But because I was just waking up, and was in a semi-conscious state, I did the Orbital Lift without even thinking about it. Voila! I could marvel at the insanity, and laugh at the idiocy, without getting all mad and upset. Very cool!

Rough Week

I’ve gotten a bit done, but not a lot. Have made several good additions to the Yoga book, and have notes for quite a few more. But one of the big items on the ToDo list this week was paying bills — and every time I’ve decided to spend the first couple of hours the day getting that out of the way, I’ve wound up getting nothing whatever done, the entire day!

That sort of debilitation — inability to bring yourself to do anything — is a classic symptom of “depression”. But I’m not particularly sad! The Orbital Lift has helped that much, at least. But at the same, it’s hard to get motivated when I know that I’ll be watching money (and security) fly out the door!

But the fact that I wasn’t particularly sad made the situation harder to recognize. So it took me awhile to get wise to it. Got very little done for a couple of days, until I identified the problem. Then I started breaking up the task into smaller chunks — do just this much today, then do a little bit more tomorrow, and so on. That helped. But I haven’t set any world records for productivity this week!

And naturally, I’ve started looking for work to resolve the situation. But I have so many books to write! And I despair, frankly, that I’ll have the energy I need once I return to working! (“Never fear!,” he said to himself, “The right opportunity will turn up!”)

I feel positive, knowing it will. But the one thing I know for sure is that I’ve got to keep writing. (One option, of course is to sell my place here in the south San Francisco Bay, and find a place I can rent for the what I’m spending on space rent (it’s a modular home, which means it’s mobile — sort of. That would give me 10 years to write, if I move somewhere that rentals are inexpensive — but only about 5 years, if I stay in this area.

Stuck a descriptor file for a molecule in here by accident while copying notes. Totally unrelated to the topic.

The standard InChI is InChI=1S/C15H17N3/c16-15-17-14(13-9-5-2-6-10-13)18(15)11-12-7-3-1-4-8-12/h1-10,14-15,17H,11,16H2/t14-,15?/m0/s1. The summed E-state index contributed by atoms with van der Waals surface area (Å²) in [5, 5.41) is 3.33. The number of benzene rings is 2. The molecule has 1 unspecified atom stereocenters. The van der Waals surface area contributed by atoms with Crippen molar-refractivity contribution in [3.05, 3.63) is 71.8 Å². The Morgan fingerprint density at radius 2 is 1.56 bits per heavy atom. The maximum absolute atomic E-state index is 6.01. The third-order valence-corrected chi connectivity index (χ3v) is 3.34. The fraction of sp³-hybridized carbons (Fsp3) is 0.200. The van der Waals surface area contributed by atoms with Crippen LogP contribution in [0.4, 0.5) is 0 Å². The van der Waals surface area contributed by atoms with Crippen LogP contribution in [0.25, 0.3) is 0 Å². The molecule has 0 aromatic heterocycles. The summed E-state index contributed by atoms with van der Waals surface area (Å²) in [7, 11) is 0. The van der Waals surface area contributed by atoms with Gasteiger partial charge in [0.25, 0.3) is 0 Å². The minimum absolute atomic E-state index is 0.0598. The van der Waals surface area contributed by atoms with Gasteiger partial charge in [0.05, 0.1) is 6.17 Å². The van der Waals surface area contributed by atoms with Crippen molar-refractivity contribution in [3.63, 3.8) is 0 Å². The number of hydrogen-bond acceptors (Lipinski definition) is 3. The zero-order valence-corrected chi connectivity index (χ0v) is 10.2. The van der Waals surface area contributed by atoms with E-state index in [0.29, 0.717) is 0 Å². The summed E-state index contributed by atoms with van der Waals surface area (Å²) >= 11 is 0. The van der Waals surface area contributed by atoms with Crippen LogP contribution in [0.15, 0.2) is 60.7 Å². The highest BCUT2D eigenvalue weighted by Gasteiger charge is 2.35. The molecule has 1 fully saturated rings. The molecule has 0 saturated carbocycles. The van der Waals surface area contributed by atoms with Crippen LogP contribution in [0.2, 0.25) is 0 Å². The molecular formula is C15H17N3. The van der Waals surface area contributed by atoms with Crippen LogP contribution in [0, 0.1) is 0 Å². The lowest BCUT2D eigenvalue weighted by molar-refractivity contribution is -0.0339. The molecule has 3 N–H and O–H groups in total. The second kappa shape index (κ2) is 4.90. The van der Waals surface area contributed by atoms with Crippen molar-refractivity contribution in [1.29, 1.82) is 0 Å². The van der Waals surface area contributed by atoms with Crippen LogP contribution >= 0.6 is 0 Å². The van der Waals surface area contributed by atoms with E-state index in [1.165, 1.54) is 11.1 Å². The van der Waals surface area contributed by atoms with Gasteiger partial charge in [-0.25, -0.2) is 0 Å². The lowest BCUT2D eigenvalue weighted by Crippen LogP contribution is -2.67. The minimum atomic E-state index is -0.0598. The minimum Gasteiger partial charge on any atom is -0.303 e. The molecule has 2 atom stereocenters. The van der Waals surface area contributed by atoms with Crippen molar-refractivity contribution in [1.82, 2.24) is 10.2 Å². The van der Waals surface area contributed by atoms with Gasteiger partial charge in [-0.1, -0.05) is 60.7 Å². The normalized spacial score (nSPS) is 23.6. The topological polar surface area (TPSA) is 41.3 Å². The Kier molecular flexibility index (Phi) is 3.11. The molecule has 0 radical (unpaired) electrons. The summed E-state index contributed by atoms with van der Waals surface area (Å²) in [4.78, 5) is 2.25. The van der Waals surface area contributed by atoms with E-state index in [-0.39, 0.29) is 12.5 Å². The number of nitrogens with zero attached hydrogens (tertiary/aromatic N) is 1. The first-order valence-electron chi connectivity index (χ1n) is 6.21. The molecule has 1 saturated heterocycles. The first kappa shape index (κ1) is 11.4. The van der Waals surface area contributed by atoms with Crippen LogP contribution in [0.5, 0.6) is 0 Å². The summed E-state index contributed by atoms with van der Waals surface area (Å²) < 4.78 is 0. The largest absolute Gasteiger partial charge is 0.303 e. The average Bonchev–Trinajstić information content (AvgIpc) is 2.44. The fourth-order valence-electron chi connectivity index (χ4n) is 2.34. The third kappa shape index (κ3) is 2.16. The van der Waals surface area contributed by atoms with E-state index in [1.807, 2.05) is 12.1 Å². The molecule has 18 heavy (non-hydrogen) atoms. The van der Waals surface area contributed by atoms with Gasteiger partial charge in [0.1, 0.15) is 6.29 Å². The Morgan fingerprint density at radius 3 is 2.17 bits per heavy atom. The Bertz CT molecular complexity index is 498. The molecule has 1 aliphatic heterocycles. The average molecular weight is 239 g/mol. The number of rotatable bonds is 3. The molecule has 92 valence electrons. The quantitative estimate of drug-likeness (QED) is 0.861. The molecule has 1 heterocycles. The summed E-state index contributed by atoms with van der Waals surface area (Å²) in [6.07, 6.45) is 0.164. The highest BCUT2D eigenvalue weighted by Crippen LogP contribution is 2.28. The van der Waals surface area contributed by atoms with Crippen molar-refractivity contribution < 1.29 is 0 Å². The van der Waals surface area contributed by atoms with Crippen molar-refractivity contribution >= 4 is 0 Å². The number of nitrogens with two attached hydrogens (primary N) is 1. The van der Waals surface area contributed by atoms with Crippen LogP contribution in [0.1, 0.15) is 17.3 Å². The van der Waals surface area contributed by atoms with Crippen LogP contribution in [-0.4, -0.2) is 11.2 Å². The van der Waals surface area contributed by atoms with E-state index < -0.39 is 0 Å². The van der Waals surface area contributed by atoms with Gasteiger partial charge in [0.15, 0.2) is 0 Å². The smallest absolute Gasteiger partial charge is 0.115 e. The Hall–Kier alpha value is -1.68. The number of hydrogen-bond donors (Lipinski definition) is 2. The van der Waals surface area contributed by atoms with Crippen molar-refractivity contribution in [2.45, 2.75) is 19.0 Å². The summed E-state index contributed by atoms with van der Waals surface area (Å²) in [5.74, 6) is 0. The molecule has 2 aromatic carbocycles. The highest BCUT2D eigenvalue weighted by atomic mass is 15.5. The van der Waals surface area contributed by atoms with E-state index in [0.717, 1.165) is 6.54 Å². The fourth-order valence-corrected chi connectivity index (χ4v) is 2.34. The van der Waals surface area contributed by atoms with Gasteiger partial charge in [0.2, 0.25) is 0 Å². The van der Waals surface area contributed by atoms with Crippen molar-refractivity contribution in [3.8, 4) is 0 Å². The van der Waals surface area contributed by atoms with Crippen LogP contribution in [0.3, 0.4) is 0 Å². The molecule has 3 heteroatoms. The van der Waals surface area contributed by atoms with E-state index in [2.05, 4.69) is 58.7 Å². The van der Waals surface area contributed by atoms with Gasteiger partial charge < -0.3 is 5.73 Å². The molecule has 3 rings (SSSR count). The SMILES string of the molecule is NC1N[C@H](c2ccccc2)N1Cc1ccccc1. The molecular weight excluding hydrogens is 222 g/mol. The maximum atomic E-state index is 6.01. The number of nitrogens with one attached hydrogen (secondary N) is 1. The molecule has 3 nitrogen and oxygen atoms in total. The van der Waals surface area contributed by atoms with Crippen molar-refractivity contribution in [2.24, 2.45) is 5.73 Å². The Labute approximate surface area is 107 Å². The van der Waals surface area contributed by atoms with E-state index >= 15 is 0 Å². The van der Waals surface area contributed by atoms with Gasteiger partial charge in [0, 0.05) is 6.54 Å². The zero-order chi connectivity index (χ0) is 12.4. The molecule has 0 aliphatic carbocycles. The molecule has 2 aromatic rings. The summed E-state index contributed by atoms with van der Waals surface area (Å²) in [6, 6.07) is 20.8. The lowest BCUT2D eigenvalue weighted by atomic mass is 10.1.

Ah well. Life is tough. Then you die. But before that time comes, my mission is generate a “core dump” of what I’ve learned in my time here. (Who knows, if I wind up coming back, maybe my future self can use it to go further!)

Possible Teaching

I did talk to a couple of Yoga-teacher friends about what I need to get started teaching. Alas, that too will be a labor love. It’s not like I can expect to make enough to keep myself going, unless I teach quite a lot!

Still, if I can get some other teachers started, it will accrue beaucoups karma points! It will be worth doing, for that reason alone. Then too, every teacher out there will introduce the book to a few others, and out of those who read the book, some will be inspired to teach! So the whole thing could snowball into something that makes a difference!

That would be cool. But clearly, it will be a “karmic” effort for quite a while. :__)